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State v. Gwynne

Supreme Court of Ohio

November 21, 2019

The State of Ohio, Appellant,
v.
Gwynne, Appellee.

          Submitted January 8, 2019

          Appeal from the Court of Appeals for Delaware County, No. 16 CAA 12 0056, 2017-Ohio-7570.

          Carol Hamilton O'Brien, Delaware County Prosecuting Attorney, and Douglas N. Dumolt, Assistant Prosecuting Attorney, for appellant.

          David H. Birch, for appellee.

          Michael C. O'Malley, Cuyahoga County Prosecuting Attorney, and Christopher D. Schroeder, Assistant Prosecuting Attorney, urging reversal for amicus curiae Cuyahoga County Prosecutor's Office.

          Zach Klein, Columbus City Attorney, and Lara N. Baker-Morrish, Solicitor General, Columbus Department of Law, urging reversal for amicus curiae Columbus City Attorney Zach Klein.

          Russell S. Bensing, urging affirmance for amicus curiae Ohio Association of Criminal Defense Lawyers.

          Stewart, J.

         {¶ 1} In this discretionary appeal from a judgment of the Fifth District Court of Appeals, we consider two propositions of law offered by appellant, the state of Ohio, related to the scope of appellate sentencing review. One proposition of law asks us to determine whether a court of appeals loses jurisdiction over a case for purposes of addressing the merits of an appeal when a defendant knowingly, voluntarily, and intelligently waives her right to appeal. The other proposition of law asks us to determine whether the appellate criminal-review statute, R.C. 2953.08(G)(2), permits an appellate court to review a sentencing court's findings under R.C. 2929.11 and 2929.12 consistent with State v. Marcum, 146 Ohio St.3d 516, 2016-Ohio-1002, 59 N.E.3d 1231.

         {¶ 2} We conclude that the state forfeits its right to argue that a court of appeals is barred from reviewing a sentencing appeal when the state does not timely invoke a defendant's appeal waiver. We also conclude that Marcum has no application to consecutive-sentencing cases that are governed by R.C. 2953.08(G)(2). Accordingly, we reverse the Fifth District's judgment and remand this cause to that court to consider appellee Susan Gwynne's assignment of error on consecutive sentences using the correct analysis.

         I. PROCEDURAL HISTORY

         {¶ 3} Over the course of approximately eight years, Gwynne stole thousands of items of jewelry and personal memorabilia from 46 identified residents of 12 nursing homes and assisted-living facilities while she was employed as (or while pretending to be employed as) a nurse's aide.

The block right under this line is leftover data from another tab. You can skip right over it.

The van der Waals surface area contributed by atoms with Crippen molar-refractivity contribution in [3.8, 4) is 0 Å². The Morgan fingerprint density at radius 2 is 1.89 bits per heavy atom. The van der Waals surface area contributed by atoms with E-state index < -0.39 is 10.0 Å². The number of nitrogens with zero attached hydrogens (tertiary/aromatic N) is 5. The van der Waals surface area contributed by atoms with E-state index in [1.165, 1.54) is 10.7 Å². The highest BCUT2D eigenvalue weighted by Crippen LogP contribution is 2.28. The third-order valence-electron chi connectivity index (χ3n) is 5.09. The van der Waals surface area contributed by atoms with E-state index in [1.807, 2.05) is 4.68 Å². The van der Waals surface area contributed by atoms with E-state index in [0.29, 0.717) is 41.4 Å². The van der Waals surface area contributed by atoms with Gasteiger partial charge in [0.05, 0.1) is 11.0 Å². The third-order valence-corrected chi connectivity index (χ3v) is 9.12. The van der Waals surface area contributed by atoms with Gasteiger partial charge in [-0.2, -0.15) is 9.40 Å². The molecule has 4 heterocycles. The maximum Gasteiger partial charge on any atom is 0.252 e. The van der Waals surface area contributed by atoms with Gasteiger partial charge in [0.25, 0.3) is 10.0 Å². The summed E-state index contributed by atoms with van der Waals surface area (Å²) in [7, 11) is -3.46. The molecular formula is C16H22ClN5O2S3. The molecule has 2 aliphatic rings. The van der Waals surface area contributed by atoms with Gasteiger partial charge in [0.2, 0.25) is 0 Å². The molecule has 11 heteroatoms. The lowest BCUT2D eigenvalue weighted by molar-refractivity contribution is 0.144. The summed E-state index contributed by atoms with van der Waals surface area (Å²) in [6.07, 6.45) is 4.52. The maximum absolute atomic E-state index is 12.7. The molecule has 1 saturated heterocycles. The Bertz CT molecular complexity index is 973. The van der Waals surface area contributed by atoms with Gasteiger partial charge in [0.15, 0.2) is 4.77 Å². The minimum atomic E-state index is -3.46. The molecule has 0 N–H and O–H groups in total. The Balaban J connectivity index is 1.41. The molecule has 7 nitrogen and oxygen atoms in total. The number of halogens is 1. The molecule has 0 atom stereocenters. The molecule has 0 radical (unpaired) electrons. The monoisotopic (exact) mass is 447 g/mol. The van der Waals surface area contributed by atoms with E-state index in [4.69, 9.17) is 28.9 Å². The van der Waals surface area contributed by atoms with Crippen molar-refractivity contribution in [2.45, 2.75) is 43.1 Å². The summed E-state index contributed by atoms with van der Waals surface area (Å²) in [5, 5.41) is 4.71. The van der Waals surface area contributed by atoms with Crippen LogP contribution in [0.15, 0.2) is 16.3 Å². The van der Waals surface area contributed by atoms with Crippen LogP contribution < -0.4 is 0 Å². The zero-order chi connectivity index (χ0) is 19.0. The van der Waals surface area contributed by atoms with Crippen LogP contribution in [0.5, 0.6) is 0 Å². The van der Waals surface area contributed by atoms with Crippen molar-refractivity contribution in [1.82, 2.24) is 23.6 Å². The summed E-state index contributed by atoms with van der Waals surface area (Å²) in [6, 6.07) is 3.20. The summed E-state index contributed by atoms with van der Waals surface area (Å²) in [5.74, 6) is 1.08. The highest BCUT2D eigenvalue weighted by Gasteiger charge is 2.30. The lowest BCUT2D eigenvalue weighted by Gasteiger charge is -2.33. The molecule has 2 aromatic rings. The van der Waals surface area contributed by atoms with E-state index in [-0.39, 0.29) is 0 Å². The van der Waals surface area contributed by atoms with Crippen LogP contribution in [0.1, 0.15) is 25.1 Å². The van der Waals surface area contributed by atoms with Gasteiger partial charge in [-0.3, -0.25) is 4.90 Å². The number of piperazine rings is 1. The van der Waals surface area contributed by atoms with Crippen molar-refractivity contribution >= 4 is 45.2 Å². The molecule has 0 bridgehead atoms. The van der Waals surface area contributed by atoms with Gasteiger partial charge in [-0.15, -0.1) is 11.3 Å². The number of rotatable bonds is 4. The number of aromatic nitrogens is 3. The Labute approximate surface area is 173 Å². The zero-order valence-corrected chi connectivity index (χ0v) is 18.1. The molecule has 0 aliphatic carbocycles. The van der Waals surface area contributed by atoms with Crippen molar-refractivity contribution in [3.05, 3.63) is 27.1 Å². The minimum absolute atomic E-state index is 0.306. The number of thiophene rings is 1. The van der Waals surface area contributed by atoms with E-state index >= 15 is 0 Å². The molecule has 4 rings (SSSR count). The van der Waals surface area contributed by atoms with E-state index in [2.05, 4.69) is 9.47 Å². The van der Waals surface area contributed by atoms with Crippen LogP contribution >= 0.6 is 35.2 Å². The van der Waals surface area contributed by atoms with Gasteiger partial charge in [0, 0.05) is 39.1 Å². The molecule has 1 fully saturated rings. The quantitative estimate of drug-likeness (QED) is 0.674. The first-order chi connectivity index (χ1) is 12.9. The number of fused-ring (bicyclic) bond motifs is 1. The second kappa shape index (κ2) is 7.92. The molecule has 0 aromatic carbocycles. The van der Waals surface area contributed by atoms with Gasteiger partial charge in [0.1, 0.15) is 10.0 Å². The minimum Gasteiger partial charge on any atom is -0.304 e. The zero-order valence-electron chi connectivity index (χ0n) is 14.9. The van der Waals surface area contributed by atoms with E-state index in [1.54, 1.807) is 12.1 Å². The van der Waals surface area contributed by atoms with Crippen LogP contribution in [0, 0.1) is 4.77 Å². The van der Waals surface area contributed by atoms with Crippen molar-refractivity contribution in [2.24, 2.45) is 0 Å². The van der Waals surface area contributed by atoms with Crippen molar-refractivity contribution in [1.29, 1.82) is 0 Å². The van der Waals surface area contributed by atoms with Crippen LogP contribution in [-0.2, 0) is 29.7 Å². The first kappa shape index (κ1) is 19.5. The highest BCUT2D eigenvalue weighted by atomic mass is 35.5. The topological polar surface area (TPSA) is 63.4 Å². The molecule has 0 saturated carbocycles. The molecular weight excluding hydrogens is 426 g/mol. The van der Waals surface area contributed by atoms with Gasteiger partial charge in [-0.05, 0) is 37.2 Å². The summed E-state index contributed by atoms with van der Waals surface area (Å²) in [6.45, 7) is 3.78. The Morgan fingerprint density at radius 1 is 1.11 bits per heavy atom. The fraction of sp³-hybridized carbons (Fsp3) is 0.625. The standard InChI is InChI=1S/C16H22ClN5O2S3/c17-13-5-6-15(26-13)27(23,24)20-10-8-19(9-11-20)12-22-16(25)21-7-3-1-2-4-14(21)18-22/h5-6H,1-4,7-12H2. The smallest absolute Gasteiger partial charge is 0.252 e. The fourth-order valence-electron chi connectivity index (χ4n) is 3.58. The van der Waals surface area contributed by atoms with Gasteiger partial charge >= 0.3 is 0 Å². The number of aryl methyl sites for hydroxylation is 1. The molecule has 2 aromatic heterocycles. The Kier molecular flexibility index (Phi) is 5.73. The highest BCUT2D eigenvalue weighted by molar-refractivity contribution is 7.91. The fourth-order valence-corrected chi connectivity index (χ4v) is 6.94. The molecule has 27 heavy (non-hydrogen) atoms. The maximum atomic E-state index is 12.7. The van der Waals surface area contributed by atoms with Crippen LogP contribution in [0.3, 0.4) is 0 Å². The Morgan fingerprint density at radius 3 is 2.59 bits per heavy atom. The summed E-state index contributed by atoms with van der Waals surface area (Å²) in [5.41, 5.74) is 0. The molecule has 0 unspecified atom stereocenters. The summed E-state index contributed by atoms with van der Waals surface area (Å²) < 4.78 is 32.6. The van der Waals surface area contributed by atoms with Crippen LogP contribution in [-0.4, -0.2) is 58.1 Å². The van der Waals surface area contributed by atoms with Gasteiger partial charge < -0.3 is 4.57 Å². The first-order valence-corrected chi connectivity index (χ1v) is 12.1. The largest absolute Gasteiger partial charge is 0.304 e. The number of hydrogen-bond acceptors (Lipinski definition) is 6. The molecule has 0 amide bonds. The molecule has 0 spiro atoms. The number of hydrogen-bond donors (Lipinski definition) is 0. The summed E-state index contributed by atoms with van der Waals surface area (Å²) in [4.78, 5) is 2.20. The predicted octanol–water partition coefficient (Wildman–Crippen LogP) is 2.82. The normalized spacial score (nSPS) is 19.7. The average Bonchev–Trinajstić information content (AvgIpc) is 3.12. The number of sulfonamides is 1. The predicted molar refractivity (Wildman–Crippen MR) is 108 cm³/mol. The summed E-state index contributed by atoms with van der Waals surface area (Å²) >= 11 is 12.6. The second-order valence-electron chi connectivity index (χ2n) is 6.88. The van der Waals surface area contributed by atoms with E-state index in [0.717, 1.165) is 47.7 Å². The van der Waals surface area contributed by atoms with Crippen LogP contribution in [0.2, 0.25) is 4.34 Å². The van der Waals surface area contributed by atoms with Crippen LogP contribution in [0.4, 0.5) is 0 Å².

{¶ 4} A grand jury returned an indictment charging Gwynne with 86 felony counts-31 counts of second-degree burglary, 4 counts of third-degree theft, 12 counts of fourth-degree theft, 27 counts of fifth-degree theft, and 12 counts of fifth-degree possessing criminal tools. The grand jury also charged Gwynne with 15 first-degree-misdemeanor counts of receiving stolen property.

         {¶ 5} Gwynne entered into a written plea agreement in which she agreed to plead guilty to 17 counts of second-degree burglary, 4 counts of third-degree theft, 10 counts of fourth-degree theft, and the 15 misdemeanor counts of receiving stolen property in exchange for the state dismissing the other 55 counts. She agreed to pay restitution and waived her right to appeal "including, but not limited to the grounds listed in [R.C.] 2953.08." Delaware C.P. No. 16CR-I-06-0271 (Sept. 23, 2016). The trial court imposed prison terms of three years for each of the second-degree-burglary convictions, 12 months for each of the third-degree-theft convictions, 12 months for each of the fourth-degree-theft convictions, and 180 days for each of the misdemeanor receiving-stolen-property convictions. The court then ordered Gwynne to serve the felony sentences consecutively, for an aggregate sentence of 65 years.

         {¶ 6} Gwynne appealed to the Fifth District Court of Appeals and argued that the trial court erred by imposing a sentence that was contrary to Ohio's sentencing statutes and that her aggregate 65-year sentence amounted to cruel and unusual punishment in violation of the Eighth Amendment to the United States Constitution. The court of appeals determined that the sentencing court considered the applicable sentencing statutes and made all the required statutory findings. 2017-Ohio-7570, ¶ 12. Nevertheless, the court of appeals analyzed Gwynne's 65-year aggregate sentence under R.C. 2929.11 and 2929.12 and determined that the aggregate sentence was not supported by the record and did not comply with the purposes and principles of felony sentencing. Characterizing the aggregate prison term as a "life sentence" for the then 55-year-old Gwynne, id. at ¶ 29, the court of appeals found that the aggregate sentence was excessive and "disproportionate to the conduct and the impact on any and all of the victims either individually or collectively," id. at ¶ 30. The court of appeals agreed, however, with "the trial court's findings relating to the necessity of a prison sentence, and that consecutive sentences [we]re warranted." Id. at ¶ 31. It vacated some of Gwynne's consecutive sentences, resulting in a new aggregate sentence of 15 years and rendering Gwynne's second assignment of error moot.

         II. ANALYSIS

         A. Forfeiture

         {¶ 7} Although Gwynne agreed to plead guilty and to waive her right to appeal, "including, but not limited to the grounds listed in [R.C.] 2953.08," the state did not ask the court of appeals to dismiss Gwynne's direct appeal on that basis, nor did it mention this aspect of the plea agreement in its merit brief filed in the court of appeals. The court of appeals raised the issue on its own, stating: "Because there was no agreement as to sentence in this matter, we find [that Gwynne] has not waived her right to appeal her sentence." 2017-Ohio-7570 at ¶ 9, fn. 1. The state maintains that because Gwynne's waiver of her right to appeal deprived the court of appeals of subject-matter jurisdiction, the Fifth District's decision is void.